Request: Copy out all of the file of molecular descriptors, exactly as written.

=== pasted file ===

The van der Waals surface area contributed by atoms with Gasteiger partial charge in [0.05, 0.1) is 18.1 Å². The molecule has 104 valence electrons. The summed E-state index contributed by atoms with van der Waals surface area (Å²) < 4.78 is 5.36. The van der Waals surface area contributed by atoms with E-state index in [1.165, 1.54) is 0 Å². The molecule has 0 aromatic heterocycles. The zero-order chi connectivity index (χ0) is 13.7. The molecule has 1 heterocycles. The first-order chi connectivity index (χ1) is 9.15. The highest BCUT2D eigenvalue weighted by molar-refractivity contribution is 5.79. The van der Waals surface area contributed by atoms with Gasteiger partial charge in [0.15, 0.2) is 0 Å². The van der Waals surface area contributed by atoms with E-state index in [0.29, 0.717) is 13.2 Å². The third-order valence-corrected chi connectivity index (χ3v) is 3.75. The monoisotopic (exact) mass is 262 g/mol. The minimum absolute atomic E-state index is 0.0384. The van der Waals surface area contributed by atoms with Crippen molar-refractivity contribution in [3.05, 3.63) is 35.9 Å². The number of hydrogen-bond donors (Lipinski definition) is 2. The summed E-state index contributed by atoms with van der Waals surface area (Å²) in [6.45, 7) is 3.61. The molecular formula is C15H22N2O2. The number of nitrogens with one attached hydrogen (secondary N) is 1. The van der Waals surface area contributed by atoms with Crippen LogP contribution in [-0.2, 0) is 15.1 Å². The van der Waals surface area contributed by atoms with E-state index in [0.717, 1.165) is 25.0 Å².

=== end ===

The van der Waals surface area contributed by atoms with Gasteiger partial charge in [0.05, 0.1) is 18.1 Å². The molecule has 104 valence electrons. The summed E-state index contributed by atoms with van der Waals surface area (Å²) < 4.78 is 5.36. The van der Waals surface area contributed by atoms with E-state index in [1.165, 1.54) is 0 Å². The molecule has 0 aromatic heterocycles. The zero-order chi connectivity index (χ0) is 13.7. The molecule has 1 heterocycles. The first-order chi connectivity index (χ1) is 9.15. The highest BCUT2D eigenvalue weighted by molar-refractivity contribution is 5.79. The van der Waals surface area contributed by atoms with Gasteiger partial charge in [0.15, 0.2) is 0 Å². The van der Waals surface area contributed by atoms with E-state index in [0.29, 0.717) is 13.2 Å². The third-order valence-corrected chi connectivity index (χ3v) is 3.75. The monoisotopic (exact) mass is 262 g/mol. The minimum absolute atomic E-state index is 0.0384. The van der Waals surface area contributed by atoms with Crippen molar-refractivity contribution in [3.05, 3.63) is 35.9 Å². The number of hydrogen-bond donors (Lipinski definition) is 2. The summed E-state index contributed by atoms with van der Waals surface area (Å²) in [6.45, 7) is 3.61. The molecular formula is C15H22N2O2. The number of nitrogens with one attached hydrogen (secondary N) is 1. The van der Waals surface area contributed by atoms with Crippen LogP contribution in [-0.2, 0) is 15.1 Å². The van der Waals surface area contributed by atoms with E-state index in [0.717, 1.165) is 25.0 Å².